Neonatal Complications. The "fire drill" procedure they do with a newborn actually creates problems. They grab the newborn, cut the cord asap ( cutting off oxygen) then give the baby oxygen, they put the baby naked alone on a scale and measure and weigh etc. Then they rush to get the newborns temperature back up. To me this system is cruel. It is much more important that my newborn nurses and feels my touch immediately after birth than it is to know how much he weighs or how long she is. As soon as the baby is born they are placed on my chest, skin to skin, cord intact. If the infant needs anything, it should be done while on the mothers chest. Suctioning etc should not be a standard procedure. All of this trauma can interfere with bonding, nursing, etc. Not to mention, that its pretty harsh to do to a newborn.

I know there are more "What ifs"..  These were the most common, so they are the ones I addressed.

I do want to say that I had a wonderful hospital birth with my first. It was wonderful because I had a midwife and a birth friendly hospital. While I was aware of a few things I didn't want done, I  was also ignorant to a few procedures. Ignorance is bliss. I then went on to have 3 midwife attended home births. With our 5th child we decided to go unassisted, or unattended. It was just a decision we decided was best for us. We didn't feel the need for a midwife. And we continued that with our other births.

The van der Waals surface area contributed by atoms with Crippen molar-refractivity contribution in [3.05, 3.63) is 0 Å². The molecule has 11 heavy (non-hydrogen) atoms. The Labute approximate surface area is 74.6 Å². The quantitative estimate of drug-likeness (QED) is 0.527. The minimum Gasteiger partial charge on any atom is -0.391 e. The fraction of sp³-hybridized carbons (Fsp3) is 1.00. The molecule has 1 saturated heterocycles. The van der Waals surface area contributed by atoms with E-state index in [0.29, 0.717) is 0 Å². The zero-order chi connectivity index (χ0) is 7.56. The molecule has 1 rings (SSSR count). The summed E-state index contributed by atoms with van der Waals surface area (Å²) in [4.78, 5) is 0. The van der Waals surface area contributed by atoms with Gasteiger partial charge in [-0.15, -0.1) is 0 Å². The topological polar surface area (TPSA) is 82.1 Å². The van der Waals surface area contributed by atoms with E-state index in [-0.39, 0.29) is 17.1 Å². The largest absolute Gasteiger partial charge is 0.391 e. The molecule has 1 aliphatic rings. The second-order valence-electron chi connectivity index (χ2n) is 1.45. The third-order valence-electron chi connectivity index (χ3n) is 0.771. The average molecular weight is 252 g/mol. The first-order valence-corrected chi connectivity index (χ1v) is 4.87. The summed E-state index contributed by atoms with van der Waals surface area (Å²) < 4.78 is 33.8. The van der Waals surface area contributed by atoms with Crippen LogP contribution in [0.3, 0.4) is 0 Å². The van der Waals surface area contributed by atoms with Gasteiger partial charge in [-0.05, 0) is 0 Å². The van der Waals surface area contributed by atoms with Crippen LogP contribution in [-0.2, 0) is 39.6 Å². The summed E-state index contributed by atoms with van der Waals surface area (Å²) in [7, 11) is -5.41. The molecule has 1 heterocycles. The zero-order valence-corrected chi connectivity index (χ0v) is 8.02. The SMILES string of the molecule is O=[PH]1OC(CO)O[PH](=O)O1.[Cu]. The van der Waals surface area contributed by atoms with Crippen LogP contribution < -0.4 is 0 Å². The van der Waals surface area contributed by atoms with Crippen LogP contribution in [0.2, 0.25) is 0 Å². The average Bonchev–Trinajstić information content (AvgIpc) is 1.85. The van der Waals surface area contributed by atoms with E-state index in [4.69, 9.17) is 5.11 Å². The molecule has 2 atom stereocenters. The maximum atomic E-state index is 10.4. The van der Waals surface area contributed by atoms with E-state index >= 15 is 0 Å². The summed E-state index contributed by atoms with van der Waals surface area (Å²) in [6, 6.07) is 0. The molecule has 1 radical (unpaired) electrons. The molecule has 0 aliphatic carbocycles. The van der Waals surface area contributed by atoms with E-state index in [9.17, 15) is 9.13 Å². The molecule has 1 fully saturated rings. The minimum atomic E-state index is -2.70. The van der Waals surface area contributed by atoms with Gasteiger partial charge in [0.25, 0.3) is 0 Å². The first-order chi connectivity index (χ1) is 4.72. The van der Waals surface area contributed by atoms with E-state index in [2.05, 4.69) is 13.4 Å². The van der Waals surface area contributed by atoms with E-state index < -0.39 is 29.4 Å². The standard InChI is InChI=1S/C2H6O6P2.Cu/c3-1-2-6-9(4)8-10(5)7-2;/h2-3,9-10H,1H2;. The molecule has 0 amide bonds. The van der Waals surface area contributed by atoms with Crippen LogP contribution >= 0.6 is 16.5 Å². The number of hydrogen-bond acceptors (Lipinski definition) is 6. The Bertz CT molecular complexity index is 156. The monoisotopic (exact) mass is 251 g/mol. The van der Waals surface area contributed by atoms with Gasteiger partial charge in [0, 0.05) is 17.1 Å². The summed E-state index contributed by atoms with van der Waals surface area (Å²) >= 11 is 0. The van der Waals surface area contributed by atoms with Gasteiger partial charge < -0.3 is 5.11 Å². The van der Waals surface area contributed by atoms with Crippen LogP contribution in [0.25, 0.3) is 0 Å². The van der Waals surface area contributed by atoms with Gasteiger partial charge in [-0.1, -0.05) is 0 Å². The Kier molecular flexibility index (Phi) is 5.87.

We choose home birth for two reasons. First, a hospital does not provide the setting that is conducive to a peaceful birth. Especially if the mothers labor is a long one. A 2-3 or more day labor isn't usually allowed in a hospital, and if it was do you really want to spend that long there. It also doesn't provide the freedom one has at home. At home you can walk around dressed how every you feel comfortable, you can lay in bed, you can lounge on the couch, you can raid the fridge, you can take a hot shower or bath.  We all feel most comforted at home. The more relaxed you can be, the easier labor becomes.

The second reason is intervention. Whether it be someone just touching me or telling me what position I need to be in, or trying to use medical procedures, I don't want to be bothered unless I ask you. I prefer a hands off method for both me and my child unless there is a need.

 I do not expect everyone to choose a home birth, but I want to dispell the myths and fears that surround it. There are so many who cringe at the thought of a homebirth, and they do it based on false information. Most people who who tell me how dangerous it is haven't done any research on the safety factors of home-birth vs hospital birth. The have this preconceived idea that home birth is risky and dangerous and the safest place to be is in a hospital. My first question is why would childbirth, being so vital to the plan of salvation, and the continuance of the human race, be so inherently dangerous that it would be contingent on the interventions of modern medicine? And if so, how did we possibly get to the point we are at? Its no wonder more and more women are choosing to have fewer children, if they have them at all. Its because birth is feared, not revered.